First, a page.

Tanner received much of his knowledge of politics as a youth from his mother Doris, who was an associate professor of history at the University of Tennessee-Martin and a former Women's Auxiliary Service Pilot (WASP) in World War II who had long been a leading advocate for these women to receive veteran status, which they were eventually granted.

In 2004, Congressman Tanner made a brief cameo appearance alongside Michael Moore in Fahrenheit 9/11.

He recently drafted a bill that would forbid state legislatures from drawing congressional districts. It is generally believed that this bill is a response to Republican-inspired mid-decade redistricting in Texas and recent similar efforts in Colorado and Georgia.

2006 elections

In 2006, the Republicans nominated John Farmer to face Tanner in his November 2006 bid for reelection. (See U.S. congressional elections in 2006) [1] Tanner retained his seat.

2010 elections

Tanner decided not to run for reelection in 2010. His House seat was won by Republican Stephen Fincher.[1]

Money in politics

This section contains links to – and feeds from – money in politics databases. <crpcontribdata>cid=N00003254&cycle=2006</crpcontribdata>

Links to more campaign contribution information for John Tanner
from the Center for Responsive Politics' OpenSecrets.org site.
Fundraising profile: 2006 election cycle Career totals
Top contributors by organization/corporation: 2006 election cycle Career totals
Top contributors by industry: 2006 election cycle Career totals

Committees and affiliations

Committees

Committee assignments in the 109th Congress (2005-2006)

Coalitions and caucuses

  • Army Caucus, 108th Congress
  • Executive Board, Congressional Arts Caucus, 108th Congress
  • Congressional Fire Services Caucus, 108th Congress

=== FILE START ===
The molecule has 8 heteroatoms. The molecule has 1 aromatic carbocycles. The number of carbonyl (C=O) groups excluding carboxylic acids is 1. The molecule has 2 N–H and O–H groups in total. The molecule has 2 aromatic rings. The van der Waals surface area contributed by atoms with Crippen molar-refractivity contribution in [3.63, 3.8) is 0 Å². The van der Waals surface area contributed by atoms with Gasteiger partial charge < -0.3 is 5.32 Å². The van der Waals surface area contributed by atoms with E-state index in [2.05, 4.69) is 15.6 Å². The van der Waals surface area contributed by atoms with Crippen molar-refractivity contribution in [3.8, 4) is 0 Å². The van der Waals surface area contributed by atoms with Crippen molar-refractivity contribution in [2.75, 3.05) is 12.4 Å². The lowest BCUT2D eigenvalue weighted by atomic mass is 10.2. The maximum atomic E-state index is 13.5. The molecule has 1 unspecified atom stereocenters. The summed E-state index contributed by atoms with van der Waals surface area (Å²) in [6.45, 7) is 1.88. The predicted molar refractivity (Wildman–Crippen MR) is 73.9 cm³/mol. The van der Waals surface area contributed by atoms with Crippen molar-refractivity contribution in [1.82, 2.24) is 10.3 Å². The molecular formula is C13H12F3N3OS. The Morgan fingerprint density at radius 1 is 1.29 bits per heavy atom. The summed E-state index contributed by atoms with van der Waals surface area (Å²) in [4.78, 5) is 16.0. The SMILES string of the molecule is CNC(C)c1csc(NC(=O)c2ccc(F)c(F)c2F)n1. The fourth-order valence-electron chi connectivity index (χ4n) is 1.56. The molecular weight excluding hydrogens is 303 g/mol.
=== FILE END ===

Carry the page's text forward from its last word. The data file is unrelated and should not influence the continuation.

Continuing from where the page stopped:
• Congressional Internet Caucus, 108th Congress
  • Steering Committee, Congressional Rural Health Care Caucus.
  • Congressional Soybean Caucus, 108th Congress
  • Congressional Sportsmen's Caucus
  • Congressional Travel and Tourism Caucus, 108th Congress
  • Congressional Vietnam-Era Veterans Caucus, 108th Congress
  • Congressional Wireless Caucus, 108th Congress
  • Democratic Study Group
  • House Wireless Caucus
  • I-69 Caucus
  • Mississippi River Caucus
  • Vice-Chair, National Guard & Reserve Components Congressional Members Organization
  • Vice Chair, Reserve Components Caucus, 108th Congress

Boards and other affiliations

  • Member, 32nd Degree Mason
  • Member, American Legion
  • Member, Blue Dog Coalition
  • Member, Masons
  • Member, New Democrat Coalition
  • Member, Obion County Chamber of Commerce
  • Member, Obion County Cancer Society
  • Member, Obion County Bar Association
  • Member, Professional Advisory Board of ALSAC-Saint Jude Children's Research Hospital
  • Member, The Concord Coalition
  • Vice President, NATO Parliamentary Assembly
  • Member, Union City Rotary Club

More background data

Wikipedia also has an article on John Tanner. This article may use content from the Wikipedia article under the terms of the GFDL.

Articles and resources

References

  1. 1.0 1.1 John Tanner profile, The Washington Post, accessed January 2011.
  2. Roll call vote, Authorization for Use of Military Force Against Iraq Resolution of 2002.
  3. Board, International Conservation Caucus Foundation, accessed December 15, 2011.